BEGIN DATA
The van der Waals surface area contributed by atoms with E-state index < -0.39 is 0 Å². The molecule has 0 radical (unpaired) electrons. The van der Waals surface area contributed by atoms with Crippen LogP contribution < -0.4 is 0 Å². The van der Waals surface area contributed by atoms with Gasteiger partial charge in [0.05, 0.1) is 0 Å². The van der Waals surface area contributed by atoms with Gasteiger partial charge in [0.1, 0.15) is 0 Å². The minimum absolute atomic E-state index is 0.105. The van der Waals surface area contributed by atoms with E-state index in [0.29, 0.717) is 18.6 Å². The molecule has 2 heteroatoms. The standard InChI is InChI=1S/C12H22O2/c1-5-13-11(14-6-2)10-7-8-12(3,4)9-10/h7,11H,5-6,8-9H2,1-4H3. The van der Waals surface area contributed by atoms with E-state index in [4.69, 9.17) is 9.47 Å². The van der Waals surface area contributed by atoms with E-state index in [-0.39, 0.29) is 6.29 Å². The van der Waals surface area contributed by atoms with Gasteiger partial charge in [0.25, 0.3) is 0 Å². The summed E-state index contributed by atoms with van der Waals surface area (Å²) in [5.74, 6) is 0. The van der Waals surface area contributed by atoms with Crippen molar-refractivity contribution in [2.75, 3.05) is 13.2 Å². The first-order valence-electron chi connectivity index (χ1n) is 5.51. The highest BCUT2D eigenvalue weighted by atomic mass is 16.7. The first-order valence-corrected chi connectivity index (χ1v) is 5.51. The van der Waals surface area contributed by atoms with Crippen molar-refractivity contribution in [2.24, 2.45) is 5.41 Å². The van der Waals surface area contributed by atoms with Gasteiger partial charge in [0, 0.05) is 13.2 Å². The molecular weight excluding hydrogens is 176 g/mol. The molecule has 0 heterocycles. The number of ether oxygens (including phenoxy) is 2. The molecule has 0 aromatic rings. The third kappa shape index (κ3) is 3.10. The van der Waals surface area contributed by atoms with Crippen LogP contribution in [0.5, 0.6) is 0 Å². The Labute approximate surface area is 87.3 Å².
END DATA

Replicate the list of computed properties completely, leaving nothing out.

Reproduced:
The van der Waals surface area contributed by atoms with E-state index < -0.39 is 0 Å². The molecule has 0 radical (unpaired) electrons. The van der Waals surface area contributed by atoms with Crippen LogP contribution < -0.4 is 0 Å². The van der Waals surface area contributed by atoms with Gasteiger partial charge in [0.05, 0.1) is 0 Å². The van der Waals surface area contributed by atoms with Gasteiger partial charge in [0.1, 0.15) is 0 Å². The minimum absolute atomic E-state index is 0.105. The van der Waals surface area contributed by atoms with E-state index in [0.29, 0.717) is 18.6 Å². The molecule has 2 heteroatoms. The standard InChI is InChI=1S/C12H22O2/c1-5-13-11(14-6-2)10-7-8-12(3,4)9-10/h7,11H,5-6,8-9H2,1-4H3. The van der Waals surface area contributed by atoms with E-state index in [4.69, 9.17) is 9.47 Å². The van der Waals surface area contributed by atoms with E-state index in [-0.39, 0.29) is 6.29 Å². The van der Waals surface area contributed by atoms with Gasteiger partial charge in [0.25, 0.3) is 0 Å². The summed E-state index contributed by atoms with van der Waals surface area (Å²) in [5.74, 6) is 0. The van der Waals surface area contributed by atoms with Crippen molar-refractivity contribution in [2.75, 3.05) is 13.2 Å². The first-order valence-electron chi connectivity index (χ1n) is 5.51. The highest BCUT2D eigenvalue weighted by atomic mass is 16.7. The first-order valence-corrected chi connectivity index (χ1v) is 5.51. The van der Waals surface area contributed by atoms with Crippen molar-refractivity contribution in [2.24, 2.45) is 5.41 Å². The van der Waals surface area contributed by atoms with Gasteiger partial charge in [0, 0.05) is 13.2 Å². The molecular weight excluding hydrogens is 176 g/mol. The molecule has 0 heterocycles. The number of ether oxygens (including phenoxy) is 2. The molecule has 0 aromatic rings. The third kappa shape index (κ3) is 3.10. The van der Waals surface area contributed by atoms with Crippen LogP contribution in [0.5, 0.6) is 0 Å². The Labute approximate surface area is 87.3 Å².